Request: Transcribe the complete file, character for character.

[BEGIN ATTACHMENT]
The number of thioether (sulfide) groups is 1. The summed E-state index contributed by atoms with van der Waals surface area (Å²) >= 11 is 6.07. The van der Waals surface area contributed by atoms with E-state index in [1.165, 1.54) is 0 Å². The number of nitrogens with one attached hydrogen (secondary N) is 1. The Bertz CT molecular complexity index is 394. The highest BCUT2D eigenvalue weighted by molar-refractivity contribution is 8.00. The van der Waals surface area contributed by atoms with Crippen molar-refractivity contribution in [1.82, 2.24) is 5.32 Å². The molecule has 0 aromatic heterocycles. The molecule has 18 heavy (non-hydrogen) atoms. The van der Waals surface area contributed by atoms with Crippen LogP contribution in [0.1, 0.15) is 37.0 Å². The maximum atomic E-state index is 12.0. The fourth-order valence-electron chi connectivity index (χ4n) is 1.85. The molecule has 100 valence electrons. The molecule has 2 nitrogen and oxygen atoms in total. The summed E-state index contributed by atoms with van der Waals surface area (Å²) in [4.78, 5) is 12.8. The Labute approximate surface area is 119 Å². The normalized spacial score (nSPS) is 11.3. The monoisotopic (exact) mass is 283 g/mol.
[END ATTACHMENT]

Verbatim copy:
The number of thioether (sulfide) groups is 1. The summed E-state index contributed by atoms with van der Waals surface area (Å²) >= 11 is 6.07. The van der Waals surface area contributed by atoms with E-state index in [1.165, 1.54) is 0 Å². The number of nitrogens with one attached hydrogen (secondary N) is 1. The Bertz CT molecular complexity index is 394. The highest BCUT2D eigenvalue weighted by molar-refractivity contribution is 8.00. The van der Waals surface area contributed by atoms with Crippen molar-refractivity contribution in [1.82, 2.24) is 5.32 Å². The molecule has 0 aromatic heterocycles. The molecule has 18 heavy (non-hydrogen) atoms. The van der Waals surface area contributed by atoms with Crippen LogP contribution in [0.1, 0.15) is 37.0 Å². The maximum atomic E-state index is 12.0. The fourth-order valence-electron chi connectivity index (χ4n) is 1.85. The molecule has 100 valence electrons. The molecule has 2 nitrogen and oxygen atoms in total. The summed E-state index contributed by atoms with van der Waals surface area (Å²) in [4.78, 5) is 12.8. The Labute approximate surface area is 119 Å². The normalized spacial score (nSPS) is 11.3. The monoisotopic (exact) mass is 283 g/mol.